Other important points not mentioned by Sakaguchi et al. (2019) deserve some comments, as they may also provide direction for future investigations and contribute to achieving comparable metabolomics results between studies.
• Standardization of participant’s preparation prior to collection of biological samples at rest and pre-exercise, since postprandial time, diet composition, and time after the previous training session are likely to affect the metabolome ( Daskalaki et al., 2015 ; Shrestha et al., 2015 ; Karimpour et al., 2016 ; Giskeødegård et al., 2019 ). In this sense, we suggest the collection of biological samples at rest after 10–12 h overnight fasting or 90–120 min after a standardized meal previous to an exercise session, which is expected to present reasonable stabilization of postprandial metabolism ( Shrestha et al., 2015 ; Karimpour et al., 2016 ; Giskeødegård et al., 2019 ; Li-Gao et al., 2019 ).
• Presentation of the reliability of measurements (between and/or intra-experiments) for each metabolite so that the reader may evaluate the true magnitude of intervention effects in relation to measurement errors as demonstrated by few recent studies ( Berton et al., 2016 ; Wang et al., 2018 ; Castro et al., 2019 ; Giskeødegård et al., 2019 ; Li-Gao et al., 2019 ).
• Presentation of the obtained spectra, when possible, accompanied by the identification of the spectral peaks corresponding to each metabolite found, in order to enable the replicability.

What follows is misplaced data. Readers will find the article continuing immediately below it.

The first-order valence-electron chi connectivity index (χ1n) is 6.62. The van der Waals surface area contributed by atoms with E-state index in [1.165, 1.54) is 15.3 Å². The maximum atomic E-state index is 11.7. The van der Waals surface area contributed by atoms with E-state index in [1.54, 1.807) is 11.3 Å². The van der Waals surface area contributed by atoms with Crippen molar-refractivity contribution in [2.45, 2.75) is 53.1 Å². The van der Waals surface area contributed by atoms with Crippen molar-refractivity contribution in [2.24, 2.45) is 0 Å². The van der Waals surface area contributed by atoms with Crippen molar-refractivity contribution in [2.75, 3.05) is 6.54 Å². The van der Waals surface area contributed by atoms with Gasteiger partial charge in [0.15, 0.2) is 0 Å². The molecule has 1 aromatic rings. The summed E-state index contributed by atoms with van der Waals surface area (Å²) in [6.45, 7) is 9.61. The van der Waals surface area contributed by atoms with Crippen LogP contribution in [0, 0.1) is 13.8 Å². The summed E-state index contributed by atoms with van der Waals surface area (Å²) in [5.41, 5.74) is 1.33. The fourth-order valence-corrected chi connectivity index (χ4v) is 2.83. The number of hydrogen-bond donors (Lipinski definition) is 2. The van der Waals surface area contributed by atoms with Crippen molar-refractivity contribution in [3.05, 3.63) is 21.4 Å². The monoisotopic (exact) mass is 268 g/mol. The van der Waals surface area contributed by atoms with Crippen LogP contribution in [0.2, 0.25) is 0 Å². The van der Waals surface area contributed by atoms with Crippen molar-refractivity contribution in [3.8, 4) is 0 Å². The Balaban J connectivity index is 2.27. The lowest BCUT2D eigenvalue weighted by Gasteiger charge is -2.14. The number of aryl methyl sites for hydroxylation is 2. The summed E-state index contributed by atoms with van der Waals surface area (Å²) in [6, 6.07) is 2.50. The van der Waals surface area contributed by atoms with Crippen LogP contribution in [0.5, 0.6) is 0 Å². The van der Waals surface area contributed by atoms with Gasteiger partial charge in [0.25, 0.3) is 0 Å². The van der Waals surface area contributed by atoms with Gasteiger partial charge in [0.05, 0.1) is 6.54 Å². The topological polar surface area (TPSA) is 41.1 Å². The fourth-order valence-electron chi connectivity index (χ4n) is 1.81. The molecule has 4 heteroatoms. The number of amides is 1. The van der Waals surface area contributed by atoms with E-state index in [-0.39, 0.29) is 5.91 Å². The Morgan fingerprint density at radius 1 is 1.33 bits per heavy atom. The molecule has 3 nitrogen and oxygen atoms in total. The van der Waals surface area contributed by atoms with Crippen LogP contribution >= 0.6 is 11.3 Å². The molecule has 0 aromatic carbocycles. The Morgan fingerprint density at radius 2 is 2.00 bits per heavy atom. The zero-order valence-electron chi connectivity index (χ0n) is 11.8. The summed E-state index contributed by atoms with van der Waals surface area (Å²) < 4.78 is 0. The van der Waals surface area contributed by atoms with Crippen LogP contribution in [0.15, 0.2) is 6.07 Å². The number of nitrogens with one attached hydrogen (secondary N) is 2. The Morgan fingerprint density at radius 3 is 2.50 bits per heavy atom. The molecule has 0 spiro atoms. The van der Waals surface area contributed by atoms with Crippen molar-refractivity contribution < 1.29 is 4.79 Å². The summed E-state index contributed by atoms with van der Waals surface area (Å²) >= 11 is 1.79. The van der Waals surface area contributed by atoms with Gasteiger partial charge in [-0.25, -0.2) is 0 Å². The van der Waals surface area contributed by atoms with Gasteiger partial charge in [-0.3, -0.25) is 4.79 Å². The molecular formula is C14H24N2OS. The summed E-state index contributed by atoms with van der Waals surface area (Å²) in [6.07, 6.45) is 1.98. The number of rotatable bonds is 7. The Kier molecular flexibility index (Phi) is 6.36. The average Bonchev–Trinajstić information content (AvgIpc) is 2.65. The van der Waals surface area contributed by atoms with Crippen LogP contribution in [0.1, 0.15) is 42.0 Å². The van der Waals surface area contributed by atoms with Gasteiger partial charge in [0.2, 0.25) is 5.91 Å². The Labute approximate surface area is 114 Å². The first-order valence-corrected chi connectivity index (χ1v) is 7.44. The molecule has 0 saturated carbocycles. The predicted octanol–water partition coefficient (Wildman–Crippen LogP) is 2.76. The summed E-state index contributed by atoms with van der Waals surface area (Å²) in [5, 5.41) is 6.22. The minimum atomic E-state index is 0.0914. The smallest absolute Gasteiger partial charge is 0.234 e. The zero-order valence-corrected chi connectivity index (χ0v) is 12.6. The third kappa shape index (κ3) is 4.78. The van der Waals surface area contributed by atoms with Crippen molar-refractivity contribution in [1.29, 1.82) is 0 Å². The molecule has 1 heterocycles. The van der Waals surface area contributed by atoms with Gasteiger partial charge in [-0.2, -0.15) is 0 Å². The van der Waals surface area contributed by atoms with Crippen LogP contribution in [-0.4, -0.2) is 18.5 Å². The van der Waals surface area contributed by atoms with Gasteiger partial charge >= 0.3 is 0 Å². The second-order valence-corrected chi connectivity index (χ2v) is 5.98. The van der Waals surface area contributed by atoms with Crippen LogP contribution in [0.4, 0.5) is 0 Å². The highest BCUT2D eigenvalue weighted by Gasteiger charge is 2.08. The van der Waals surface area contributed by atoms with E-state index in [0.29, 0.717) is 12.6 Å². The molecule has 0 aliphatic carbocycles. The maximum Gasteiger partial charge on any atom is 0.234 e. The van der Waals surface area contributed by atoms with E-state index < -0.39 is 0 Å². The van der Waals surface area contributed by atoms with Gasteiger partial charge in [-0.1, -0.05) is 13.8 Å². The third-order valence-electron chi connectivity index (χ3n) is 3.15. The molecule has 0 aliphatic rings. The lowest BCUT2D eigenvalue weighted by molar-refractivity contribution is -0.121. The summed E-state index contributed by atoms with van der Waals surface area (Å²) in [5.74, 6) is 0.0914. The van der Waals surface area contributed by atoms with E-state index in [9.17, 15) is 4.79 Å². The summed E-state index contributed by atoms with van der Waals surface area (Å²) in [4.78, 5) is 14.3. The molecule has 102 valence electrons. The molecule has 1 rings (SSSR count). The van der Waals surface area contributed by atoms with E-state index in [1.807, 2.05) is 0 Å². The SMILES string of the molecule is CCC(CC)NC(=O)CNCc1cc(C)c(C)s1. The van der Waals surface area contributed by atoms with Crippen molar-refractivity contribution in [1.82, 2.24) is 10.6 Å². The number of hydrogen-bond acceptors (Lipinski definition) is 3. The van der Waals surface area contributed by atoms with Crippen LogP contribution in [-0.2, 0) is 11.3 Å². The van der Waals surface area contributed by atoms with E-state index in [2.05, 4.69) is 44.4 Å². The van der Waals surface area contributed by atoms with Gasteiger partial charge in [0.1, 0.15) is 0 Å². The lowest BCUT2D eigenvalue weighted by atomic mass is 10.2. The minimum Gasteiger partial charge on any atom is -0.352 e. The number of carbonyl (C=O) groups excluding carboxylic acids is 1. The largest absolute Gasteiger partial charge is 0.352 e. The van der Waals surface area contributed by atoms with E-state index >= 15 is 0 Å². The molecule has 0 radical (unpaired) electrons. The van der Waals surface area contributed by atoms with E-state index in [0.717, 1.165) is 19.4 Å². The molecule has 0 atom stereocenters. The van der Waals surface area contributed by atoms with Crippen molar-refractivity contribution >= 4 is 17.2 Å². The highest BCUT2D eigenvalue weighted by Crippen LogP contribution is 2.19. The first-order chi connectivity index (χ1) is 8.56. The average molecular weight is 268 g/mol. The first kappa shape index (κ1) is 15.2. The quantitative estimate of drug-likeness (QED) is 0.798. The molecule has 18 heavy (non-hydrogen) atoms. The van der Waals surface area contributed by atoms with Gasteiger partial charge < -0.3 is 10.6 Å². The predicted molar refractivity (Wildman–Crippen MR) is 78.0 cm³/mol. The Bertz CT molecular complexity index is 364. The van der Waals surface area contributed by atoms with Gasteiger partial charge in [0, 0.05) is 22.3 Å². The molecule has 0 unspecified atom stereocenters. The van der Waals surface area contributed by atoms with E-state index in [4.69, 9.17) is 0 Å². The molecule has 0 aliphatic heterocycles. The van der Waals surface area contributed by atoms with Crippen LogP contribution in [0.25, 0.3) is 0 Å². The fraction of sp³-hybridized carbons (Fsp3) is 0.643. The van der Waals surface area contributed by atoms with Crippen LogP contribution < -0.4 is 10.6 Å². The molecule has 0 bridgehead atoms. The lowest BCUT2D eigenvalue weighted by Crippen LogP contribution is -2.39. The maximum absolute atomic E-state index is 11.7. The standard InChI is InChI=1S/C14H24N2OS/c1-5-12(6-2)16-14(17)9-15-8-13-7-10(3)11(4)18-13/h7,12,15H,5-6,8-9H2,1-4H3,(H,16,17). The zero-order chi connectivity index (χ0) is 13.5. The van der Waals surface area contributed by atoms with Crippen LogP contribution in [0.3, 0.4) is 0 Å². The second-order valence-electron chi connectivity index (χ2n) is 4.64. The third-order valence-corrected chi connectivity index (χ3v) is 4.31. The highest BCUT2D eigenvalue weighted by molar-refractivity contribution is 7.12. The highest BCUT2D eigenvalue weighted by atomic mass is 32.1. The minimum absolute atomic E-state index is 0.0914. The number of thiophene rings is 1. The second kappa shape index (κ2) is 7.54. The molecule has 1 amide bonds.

• Individualized exercise prescription, based on physiological thresholds whenever possible, to accurately address the individual metabolic characteristics for a more reliable comparison of metabolic adaptations between and within individuals ( Wasserman, 1986 ; Garber et al., 2011 ; Riebe et al., 2018 ; Weatherwax et al., 2019 ).
Finally, we suggest an open debate among experts in the fields of mass spectrometry, NMR, exercise physiology, and statistics to bring us closer to a consensus on standardization guidelines such as has been undertaken by previous initiatives ( Lindon et al., 2005 ; Beckonert et al., 2007 ; Sansone et al., 2007 ; Emwas et al., 2015 ; Spicer et al., 2017 ). This broader discussion may be more effective in improving the quality and robustness of further experiments in the emerging field of metabolomics and exercise than the limited qualification of studies already conducted using a score built from unconsolidated criteria.
AC, RD, AZ, CC, and MC-M have fully reviewed and criticized the original article. AC drafted the first version of the commentary. RD, CC, AZ, and MC-M contributed to the revision and editing of the manuscript for important intellectual content. All authors reviewed and approved the final manuscript.
This study was supported by the University of Campinas, Campinas, Brazil.
Conflict of Interest
The authors declare that the research was conducted in the absence of any commercial or financial relationships that could be construed as a potential conflict of interest.